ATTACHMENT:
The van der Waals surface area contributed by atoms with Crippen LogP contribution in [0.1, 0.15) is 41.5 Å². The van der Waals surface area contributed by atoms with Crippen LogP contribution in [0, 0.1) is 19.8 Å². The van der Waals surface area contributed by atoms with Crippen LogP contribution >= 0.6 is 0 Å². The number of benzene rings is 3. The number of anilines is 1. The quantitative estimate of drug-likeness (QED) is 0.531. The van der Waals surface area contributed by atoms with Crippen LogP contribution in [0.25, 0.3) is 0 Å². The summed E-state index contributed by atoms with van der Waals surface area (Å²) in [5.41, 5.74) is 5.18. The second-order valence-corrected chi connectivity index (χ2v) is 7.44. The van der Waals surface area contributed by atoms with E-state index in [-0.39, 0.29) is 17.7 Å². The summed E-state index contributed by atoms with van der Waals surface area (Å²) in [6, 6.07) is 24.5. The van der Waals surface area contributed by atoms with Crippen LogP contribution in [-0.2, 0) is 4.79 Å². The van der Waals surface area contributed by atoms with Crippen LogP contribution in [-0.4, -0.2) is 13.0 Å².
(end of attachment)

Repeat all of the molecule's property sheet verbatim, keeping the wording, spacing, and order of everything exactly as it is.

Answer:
The van der Waals surface area contributed by atoms with Crippen LogP contribution in [0.1, 0.15) is 41.5 Å². The van der Waals surface area contributed by atoms with Crippen LogP contribution in [0, 0.1) is 19.8 Å². The van der Waals surface area contributed by atoms with Crippen LogP contribution >= 0.6 is 0 Å². The number of benzene rings is 3. The number of anilines is 1. The quantitative estimate of drug-likeness (QED) is 0.531. The van der Waals surface area contributed by atoms with Crippen LogP contribution in [0.25, 0.3) is 0 Å². The summed E-state index contributed by atoms with van der Waals surface area (Å²) in [5.41, 5.74) is 5.18. The second-order valence-corrected chi connectivity index (χ2v) is 7.44. The van der Waals surface area contributed by atoms with E-state index in [-0.39, 0.29) is 17.7 Å². The summed E-state index contributed by atoms with van der Waals surface area (Å²) in [6, 6.07) is 24.5. The van der Waals surface area contributed by atoms with Crippen LogP contribution in [-0.2, 0) is 4.79 Å². The van der Waals surface area contributed by atoms with Crippen LogP contribution in [-0.4, -0.2) is 13.0 Å².